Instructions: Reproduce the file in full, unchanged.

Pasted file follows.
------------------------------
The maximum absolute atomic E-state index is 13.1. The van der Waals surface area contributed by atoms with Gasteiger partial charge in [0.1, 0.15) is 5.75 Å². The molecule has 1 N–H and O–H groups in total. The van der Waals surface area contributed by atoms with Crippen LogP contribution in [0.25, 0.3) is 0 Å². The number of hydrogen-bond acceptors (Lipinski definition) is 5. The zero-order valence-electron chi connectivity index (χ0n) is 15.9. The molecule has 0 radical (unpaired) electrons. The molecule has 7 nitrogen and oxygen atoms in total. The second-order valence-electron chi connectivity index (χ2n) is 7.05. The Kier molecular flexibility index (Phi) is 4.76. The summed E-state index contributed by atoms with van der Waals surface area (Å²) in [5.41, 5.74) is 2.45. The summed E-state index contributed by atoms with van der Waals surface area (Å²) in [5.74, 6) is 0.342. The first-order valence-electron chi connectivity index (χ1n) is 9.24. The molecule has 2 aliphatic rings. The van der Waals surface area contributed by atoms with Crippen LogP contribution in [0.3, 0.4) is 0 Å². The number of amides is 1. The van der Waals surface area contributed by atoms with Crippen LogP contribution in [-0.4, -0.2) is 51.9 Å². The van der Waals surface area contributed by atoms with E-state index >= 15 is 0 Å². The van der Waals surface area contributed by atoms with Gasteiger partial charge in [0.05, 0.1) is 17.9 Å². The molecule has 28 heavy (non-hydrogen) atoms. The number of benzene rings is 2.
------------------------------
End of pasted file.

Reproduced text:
The maximum absolute atomic E-state index is 13.1. The van der Waals surface area contributed by atoms with Gasteiger partial charge in [0.1, 0.15) is 5.75 Å². The molecule has 1 N–H and O–H groups in total. The van der Waals surface area contributed by atoms with Crippen LogP contribution in [0.25, 0.3) is 0 Å². The number of hydrogen-bond acceptors (Lipinski definition) is 5. The zero-order valence-electron chi connectivity index (χ0n) is 15.9. The molecule has 0 radical (unpaired) electrons. The molecule has 7 nitrogen and oxygen atoms in total. The second-order valence-electron chi connectivity index (χ2n) is 7.05. The Kier molecular flexibility index (Phi) is 4.76. The summed E-state index contributed by atoms with van der Waals surface area (Å²) in [5.41, 5.74) is 2.45. The summed E-state index contributed by atoms with van der Waals surface area (Å²) in [5.74, 6) is 0.342. The first-order valence-electron chi connectivity index (χ1n) is 9.24. The molecule has 2 aliphatic rings. The van der Waals surface area contributed by atoms with Crippen LogP contribution in [0.3, 0.4) is 0 Å². The number of amides is 1. The van der Waals surface area contributed by atoms with Crippen LogP contribution in [-0.4, -0.2) is 51.9 Å². The van der Waals surface area contributed by atoms with E-state index >= 15 is 0 Å². The van der Waals surface area contributed by atoms with Gasteiger partial charge in [0.05, 0.1) is 17.9 Å². The molecule has 28 heavy (non-hydrogen) atoms. The number of benzene rings is 2.